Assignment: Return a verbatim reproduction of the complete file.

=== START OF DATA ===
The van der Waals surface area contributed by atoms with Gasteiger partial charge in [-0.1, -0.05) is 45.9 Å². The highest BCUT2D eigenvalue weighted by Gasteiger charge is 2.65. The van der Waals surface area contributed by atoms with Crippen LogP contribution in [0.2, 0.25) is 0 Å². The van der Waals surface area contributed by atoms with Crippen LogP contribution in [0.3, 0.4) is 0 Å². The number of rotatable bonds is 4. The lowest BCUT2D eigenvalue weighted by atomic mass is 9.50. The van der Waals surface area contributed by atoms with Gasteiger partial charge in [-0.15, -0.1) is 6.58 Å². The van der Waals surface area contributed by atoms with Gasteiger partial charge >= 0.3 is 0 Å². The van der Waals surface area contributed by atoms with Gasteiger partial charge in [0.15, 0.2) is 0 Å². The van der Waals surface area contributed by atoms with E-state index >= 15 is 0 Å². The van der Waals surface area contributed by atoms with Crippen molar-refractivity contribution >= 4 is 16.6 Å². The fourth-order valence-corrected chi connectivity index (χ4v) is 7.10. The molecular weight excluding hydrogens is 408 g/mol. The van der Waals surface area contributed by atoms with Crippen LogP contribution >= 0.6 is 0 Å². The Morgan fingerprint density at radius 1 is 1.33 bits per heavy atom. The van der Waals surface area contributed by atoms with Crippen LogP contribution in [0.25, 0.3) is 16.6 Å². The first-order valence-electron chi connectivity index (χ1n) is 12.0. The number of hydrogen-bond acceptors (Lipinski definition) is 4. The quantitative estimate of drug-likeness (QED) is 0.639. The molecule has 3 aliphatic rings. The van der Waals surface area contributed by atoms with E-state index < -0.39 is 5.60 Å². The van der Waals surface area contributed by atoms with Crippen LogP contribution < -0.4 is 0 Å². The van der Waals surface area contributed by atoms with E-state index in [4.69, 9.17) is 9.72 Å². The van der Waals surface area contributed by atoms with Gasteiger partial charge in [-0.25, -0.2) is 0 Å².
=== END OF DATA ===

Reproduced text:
The van der Waals surface area contributed by atoms with Gasteiger partial charge in [-0.1, -0.05) is 45.9 Å². The highest BCUT2D eigenvalue weighted by Gasteiger charge is 2.65. The van der Waals surface area contributed by atoms with Crippen LogP contribution in [0.2, 0.25) is 0 Å². The van der Waals surface area contributed by atoms with Crippen LogP contribution in [0.3, 0.4) is 0 Å². The number of rotatable bonds is 4. The lowest BCUT2D eigenvalue weighted by atomic mass is 9.50. The van der Waals surface area contributed by atoms with Gasteiger partial charge in [-0.15, -0.1) is 6.58 Å². The van der Waals surface area contributed by atoms with Gasteiger partial charge >= 0.3 is 0 Å². The van der Waals surface area contributed by atoms with Gasteiger partial charge in [0.15, 0.2) is 0 Å². The van der Waals surface area contributed by atoms with E-state index >= 15 is 0 Å². The van der Waals surface area contributed by atoms with Crippen molar-refractivity contribution >= 4 is 16.6 Å². The fourth-order valence-corrected chi connectivity index (χ4v) is 7.10. The molecular weight excluding hydrogens is 408 g/mol. The van der Waals surface area contributed by atoms with Crippen LogP contribution >= 0.6 is 0 Å². The Morgan fingerprint density at radius 1 is 1.33 bits per heavy atom. The van der Waals surface area contributed by atoms with Crippen LogP contribution in [0.25, 0.3) is 16.6 Å². The first-order valence-electron chi connectivity index (χ1n) is 12.0. The number of hydrogen-bond acceptors (Lipinski definition) is 4. The quantitative estimate of drug-likeness (QED) is 0.639. The molecule has 3 aliphatic rings. The van der Waals surface area contributed by atoms with E-state index < -0.39 is 5.60 Å². The van der Waals surface area contributed by atoms with Crippen LogP contribution < -0.4 is 0 Å². The van der Waals surface area contributed by atoms with E-state index in [4.69, 9.17) is 9.72 Å². The van der Waals surface area contributed by atoms with Gasteiger partial charge in [-0.25, -0.2) is 0 Å².